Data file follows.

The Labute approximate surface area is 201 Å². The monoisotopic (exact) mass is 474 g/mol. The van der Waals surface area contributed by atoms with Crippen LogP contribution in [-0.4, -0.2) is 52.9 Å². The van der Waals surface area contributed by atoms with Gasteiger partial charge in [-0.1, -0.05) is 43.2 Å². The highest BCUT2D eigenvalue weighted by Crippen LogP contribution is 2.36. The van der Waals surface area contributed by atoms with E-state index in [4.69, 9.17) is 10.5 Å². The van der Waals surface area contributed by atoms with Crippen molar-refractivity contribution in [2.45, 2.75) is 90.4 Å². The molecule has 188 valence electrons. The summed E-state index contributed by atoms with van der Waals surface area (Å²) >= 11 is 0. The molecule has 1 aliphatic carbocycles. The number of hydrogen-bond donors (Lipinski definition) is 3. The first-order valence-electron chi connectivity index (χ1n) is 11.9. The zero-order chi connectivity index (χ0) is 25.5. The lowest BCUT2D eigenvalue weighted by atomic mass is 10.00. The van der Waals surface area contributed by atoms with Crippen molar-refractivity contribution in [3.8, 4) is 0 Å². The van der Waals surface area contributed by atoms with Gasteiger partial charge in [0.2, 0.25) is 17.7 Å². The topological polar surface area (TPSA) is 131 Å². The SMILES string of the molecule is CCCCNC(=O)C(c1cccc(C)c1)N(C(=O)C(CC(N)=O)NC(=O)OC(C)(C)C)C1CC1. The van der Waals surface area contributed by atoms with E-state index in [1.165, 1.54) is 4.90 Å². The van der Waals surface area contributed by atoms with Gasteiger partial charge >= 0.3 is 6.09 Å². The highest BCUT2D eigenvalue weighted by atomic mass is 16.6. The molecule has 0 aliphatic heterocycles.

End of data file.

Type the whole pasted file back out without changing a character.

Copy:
The Labute approximate surface area is 201 Å². The monoisotopic (exact) mass is 474 g/mol. The van der Waals surface area contributed by atoms with Crippen LogP contribution in [-0.4, -0.2) is 52.9 Å². The van der Waals surface area contributed by atoms with Gasteiger partial charge in [-0.1, -0.05) is 43.2 Å². The highest BCUT2D eigenvalue weighted by Crippen LogP contribution is 2.36. The van der Waals surface area contributed by atoms with E-state index in [4.69, 9.17) is 10.5 Å². The van der Waals surface area contributed by atoms with Crippen molar-refractivity contribution in [2.45, 2.75) is 90.4 Å². The molecule has 188 valence electrons. The summed E-state index contributed by atoms with van der Waals surface area (Å²) >= 11 is 0. The molecule has 1 aliphatic carbocycles. The number of hydrogen-bond donors (Lipinski definition) is 3. The first-order valence-electron chi connectivity index (χ1n) is 11.9. The zero-order chi connectivity index (χ0) is 25.5. The lowest BCUT2D eigenvalue weighted by atomic mass is 10.00. The van der Waals surface area contributed by atoms with Crippen molar-refractivity contribution in [3.8, 4) is 0 Å². The van der Waals surface area contributed by atoms with Gasteiger partial charge in [0.2, 0.25) is 17.7 Å². The topological polar surface area (TPSA) is 131 Å². The SMILES string of the molecule is CCCCNC(=O)C(c1cccc(C)c1)N(C(=O)C(CC(N)=O)NC(=O)OC(C)(C)C)C1CC1. The van der Waals surface area contributed by atoms with E-state index in [1.165, 1.54) is 4.90 Å². The van der Waals surface area contributed by atoms with Gasteiger partial charge >= 0.3 is 6.09 Å². The highest BCUT2D eigenvalue weighted by atomic mass is 16.6. The molecule has 0 aliphatic heterocycles.